Welcome to Sunday reading- a bunch of links and media that I found interesting over the week. Please add your links in the comments section below.
There were a lot of stories last year about how big European cities are actively de-caring their centres. The trend continues with news from Paris, Madrid and Lyon (image above).
Kim Willsher, “Paris mayor unveils plan to restrict traffic and pedestrianise city centre“, The Guardian.
The mayor of Paris, Anne Hidalgo, has unveiled plans to restrict traffic in the French capital and pedestrianise the city centre in an attempt to halve the number of private cars on the roads.
The move comes as arguments continue over the closure of roads along the Seine last summer and other traffic reduction measures introduced after dangerous spikes in pollution led to a cloud of smog over the city.
Hidalgo told the Journal du Dimanche she wanted to “divide by around half the number of polluting private cars” in Paris as part of her ongoing campaign to “reconquer the public space” for pedestrians, cyclists and other non-polluting transport, including electric cars and scooters.
Feargus O’Sullivan, “Madrid Will Ban Cars From Its Main Street“, CityLab.
The plan shows impressive, even daunting ambition. An antidote to images of European cities as quaint and crooked, Gran Vía is a blaringly busy, six-lane road smashed through the city’s heart in 1910. Appearance-wise, it’s arguably closer to New York’s Broadway than it is to the Champs Elysées, not so much an elegant refined boulevard as a loud, brash masonry canyon flanked by boxy, elaborate, neon-clad buildings from the 1920s and ‘30s. It’s currently an essential route bisecting the city center, and rerouting car traffic away from it is likely to prove an intricate task—and one that risks being highly controversial.
Luckily, Carmena already has some strong arguments on her side—not least the success of a temporary nine-day closure of the street and its surrounding area last month during a long string of national holidays. A classic objection to pedestrianizing major shopping and entertainment areas such as Gran Vía is that the move makes it harder for car-driving customers to reach businesses and thus slashes the number of shoppers.
In her interview with Cadena Ser, Carmena said major businesses along the road had told her that their year-on-year turnover increased 15 percent in the time when the road was closed. Moreover, Spain already has a successful model for this kind of car-free makeover: the city of Bilbao’s identically named Gran Vía, where sidewalks have been extended into the roadway (as you can see in this Google Street View image) to leave just two lanes for buses, taxis, and deliveries.
When car capacity is removed there is always fear of major traffic problems – carmageddon. This never materialise since motorists are sentient beings that can make alternative travel choices. Here Nicholas Kevlahan provides a solid summary of the phenomenon of disappearing traffic. “Remove it and They Will Disappear“, Raise the Hammer.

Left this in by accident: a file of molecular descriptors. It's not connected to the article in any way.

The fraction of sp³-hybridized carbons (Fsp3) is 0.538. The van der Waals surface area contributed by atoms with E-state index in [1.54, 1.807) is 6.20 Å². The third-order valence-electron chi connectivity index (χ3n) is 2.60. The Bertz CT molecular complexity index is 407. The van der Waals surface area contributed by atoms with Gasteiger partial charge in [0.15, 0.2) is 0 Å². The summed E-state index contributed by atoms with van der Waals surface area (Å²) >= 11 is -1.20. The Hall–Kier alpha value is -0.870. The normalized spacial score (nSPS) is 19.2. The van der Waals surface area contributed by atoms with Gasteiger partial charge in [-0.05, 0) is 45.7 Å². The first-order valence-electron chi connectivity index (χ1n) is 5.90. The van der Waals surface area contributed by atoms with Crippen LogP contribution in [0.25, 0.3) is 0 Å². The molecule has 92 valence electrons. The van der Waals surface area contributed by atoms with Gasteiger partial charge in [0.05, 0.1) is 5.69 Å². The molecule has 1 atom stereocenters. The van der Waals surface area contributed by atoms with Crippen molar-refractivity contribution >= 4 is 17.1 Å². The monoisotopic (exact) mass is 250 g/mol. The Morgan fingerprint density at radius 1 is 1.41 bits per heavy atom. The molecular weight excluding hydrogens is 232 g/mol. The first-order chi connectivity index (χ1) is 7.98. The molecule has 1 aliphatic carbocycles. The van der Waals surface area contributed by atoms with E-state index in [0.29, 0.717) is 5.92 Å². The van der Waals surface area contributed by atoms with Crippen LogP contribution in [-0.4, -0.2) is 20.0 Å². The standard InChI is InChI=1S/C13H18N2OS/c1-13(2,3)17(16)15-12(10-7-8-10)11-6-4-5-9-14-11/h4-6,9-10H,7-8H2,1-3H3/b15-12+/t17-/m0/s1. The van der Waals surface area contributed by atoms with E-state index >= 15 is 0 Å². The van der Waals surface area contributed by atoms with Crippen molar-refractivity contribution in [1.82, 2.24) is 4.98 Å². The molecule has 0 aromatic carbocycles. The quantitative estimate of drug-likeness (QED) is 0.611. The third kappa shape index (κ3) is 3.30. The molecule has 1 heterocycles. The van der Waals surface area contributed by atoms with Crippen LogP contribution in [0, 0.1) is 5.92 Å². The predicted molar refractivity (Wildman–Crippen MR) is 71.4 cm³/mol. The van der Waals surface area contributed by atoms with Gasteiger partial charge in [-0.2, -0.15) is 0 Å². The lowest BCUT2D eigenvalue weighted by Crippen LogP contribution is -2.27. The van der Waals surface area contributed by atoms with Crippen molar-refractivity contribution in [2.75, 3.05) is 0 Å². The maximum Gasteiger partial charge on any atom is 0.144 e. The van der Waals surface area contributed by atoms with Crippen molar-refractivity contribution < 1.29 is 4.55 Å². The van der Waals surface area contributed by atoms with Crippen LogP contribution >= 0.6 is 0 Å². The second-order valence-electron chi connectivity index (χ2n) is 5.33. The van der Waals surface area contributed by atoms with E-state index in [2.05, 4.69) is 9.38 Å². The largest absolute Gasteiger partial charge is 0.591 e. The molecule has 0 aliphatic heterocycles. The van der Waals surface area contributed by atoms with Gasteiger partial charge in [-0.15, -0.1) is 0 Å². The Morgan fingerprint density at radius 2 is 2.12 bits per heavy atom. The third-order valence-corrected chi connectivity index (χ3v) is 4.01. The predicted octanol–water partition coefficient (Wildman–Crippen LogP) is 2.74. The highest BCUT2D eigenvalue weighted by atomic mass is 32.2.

The Monde article quotes Phil Goodwin, honorary professor of transport policy at University College London, saying that traffic problems are only temporary and the results are far less severe than predicted. In fact, after studying 70 cities in 11 countries, he found that traffic is actually reduced by 11 percent on average when motor vehicle lanes are removed. In Paris, the removal of the left bank expressways increased travel times by only 2-3 minutes, much less than the seven minutes originally predicted.
What happens to the traffic? Goodwin says that drivers change their behaviour.
Some people change their route. Some switch to another mode, like transit, cycling and walking. Some reduce the number or length of trips. Some try tele-commuting or carpooling. Over the long term, some people even move to be closer to their work.
In the end, it is perhaps not surprising since this is just the flip side of the “build it and they will come” phenomenon when a freeway built to ease congestion quickly fills up.
If you make it easier and quicker to drive, more people drive. If it is not so easy to drive, fewer people will drive or they will drive less. What is surprising is that the net result of reducing lanes is most often less traffic, not gridlock.
Here’s another Main Street survey showing how customers get to the shops. This one is from Parkdale a dense city fringe neighbourhood in Toronto. It made me think of Ponsonby Road. Lloyd Alter, “Taking back the streets: Most businesses on urban streets make their money from pedestrians and cyclists“, Tree Hugger.
-72% of the visitors to the Study Area usually arrive by active transportation (by bicycle or walking). Only 4% report that driving is their usual mode of transportation.
Yet the merchants grossly overestimated the number of their customers who arrived by car. 42% of merchants estimated that more than 25% of their customers usually arrived by car. One in four say that over half of their customers do.
And when you look at who spent the money, the locals arriving on foot or bike are by far the biggest spenders. So for me the question is, are the merchants willfully blind to what is going on around them, and about who their customers are? Or is it just that the cyclists are finding them anyway, so why not just keep things the way they are? In fact, that is what over half the merchants preferred.
Here’s a fascinating video on affordable housing in Tokyo.